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Labelling requirements for fish and fish products

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Overview

For the purposes of this web page, "fish" means any marine animal, including shellfish and crustaceans, and any of their parts, products and by-products [1, SFCR].

This section summarizes the labelling requirements that apply to imported fish and fish products, as well as those that are manufactured, processed, treated, preserved, graded, packaged or labelled in Canada for interprovincial trade and for export. In some cases, the labelling requirements would also apply when these are intraprovincially traded.

Fish and fish products are subject to the provisions of the:

When sold intraprovincially, these products are subject to the labelling requirements under the FDA and FDR, as well as specific requirements of the SFCA and SFCR that apply to prepackaged foods sold in Canada, regardless of the level of trade. Provincial regulations may also have labelling requirements that apply when these products are sold within that province.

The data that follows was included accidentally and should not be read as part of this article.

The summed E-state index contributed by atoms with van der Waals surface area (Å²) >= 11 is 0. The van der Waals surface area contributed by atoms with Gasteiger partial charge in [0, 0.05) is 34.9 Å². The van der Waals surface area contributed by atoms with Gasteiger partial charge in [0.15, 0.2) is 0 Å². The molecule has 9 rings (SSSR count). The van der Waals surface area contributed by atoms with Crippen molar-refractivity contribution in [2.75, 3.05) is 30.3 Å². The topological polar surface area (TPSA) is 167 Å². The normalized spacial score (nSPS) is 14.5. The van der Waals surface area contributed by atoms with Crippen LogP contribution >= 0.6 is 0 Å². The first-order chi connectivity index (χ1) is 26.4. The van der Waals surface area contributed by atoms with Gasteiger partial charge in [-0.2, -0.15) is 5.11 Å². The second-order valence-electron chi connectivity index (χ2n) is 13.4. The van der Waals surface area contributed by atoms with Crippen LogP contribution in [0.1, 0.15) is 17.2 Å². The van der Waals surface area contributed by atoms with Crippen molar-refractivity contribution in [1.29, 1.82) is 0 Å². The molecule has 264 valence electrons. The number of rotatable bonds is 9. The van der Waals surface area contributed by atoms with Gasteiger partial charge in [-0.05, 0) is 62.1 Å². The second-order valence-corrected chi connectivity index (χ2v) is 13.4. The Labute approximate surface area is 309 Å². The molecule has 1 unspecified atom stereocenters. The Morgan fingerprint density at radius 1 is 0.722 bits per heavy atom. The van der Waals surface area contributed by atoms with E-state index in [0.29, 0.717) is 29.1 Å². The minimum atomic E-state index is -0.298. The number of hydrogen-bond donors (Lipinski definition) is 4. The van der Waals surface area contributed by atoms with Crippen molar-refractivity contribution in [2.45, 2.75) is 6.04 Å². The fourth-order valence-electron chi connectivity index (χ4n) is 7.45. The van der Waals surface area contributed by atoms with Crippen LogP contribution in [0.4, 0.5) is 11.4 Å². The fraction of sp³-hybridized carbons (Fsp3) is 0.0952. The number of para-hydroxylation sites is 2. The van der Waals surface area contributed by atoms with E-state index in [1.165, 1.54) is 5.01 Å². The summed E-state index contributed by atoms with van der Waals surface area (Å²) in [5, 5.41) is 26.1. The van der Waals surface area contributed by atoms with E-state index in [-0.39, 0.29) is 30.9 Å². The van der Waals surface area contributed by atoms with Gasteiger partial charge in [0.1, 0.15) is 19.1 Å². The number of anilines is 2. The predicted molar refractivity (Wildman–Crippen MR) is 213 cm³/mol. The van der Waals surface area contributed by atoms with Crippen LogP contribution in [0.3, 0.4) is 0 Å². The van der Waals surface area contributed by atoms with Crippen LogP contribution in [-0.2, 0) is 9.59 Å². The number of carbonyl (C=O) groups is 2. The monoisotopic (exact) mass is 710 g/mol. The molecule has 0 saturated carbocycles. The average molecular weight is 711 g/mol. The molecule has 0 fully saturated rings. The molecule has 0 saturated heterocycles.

The labelling requirements detailed in the following section are specific to fish and fish products.  Refer to the Industry Labelling Tool for additional core labelling and voluntary claims and statements requirements that apply to all prepackaged foods.

Common name

The common name must appear on the principal display panel of prepackaged fish and fish products [B.01.006(1), FDR; 218(1)(a), SFCR].

The common name of a fish product is:

For more information, refer to Common name and Legibility and location pages of the Industry Labelling Tool.

CFIA Fish List

The CFIA Fish List provides regulatory guidance regarding the common names for fish. The names on the CFIA Fish List are considered acceptable common names and the use of these names is recommended. The use of common names that are not on the CFIA Fish List can be assessed against the requirement that no person shall package or label fish in a manner that is false, misleading or deceptive [5(1), FDA; 6(1), SFCA].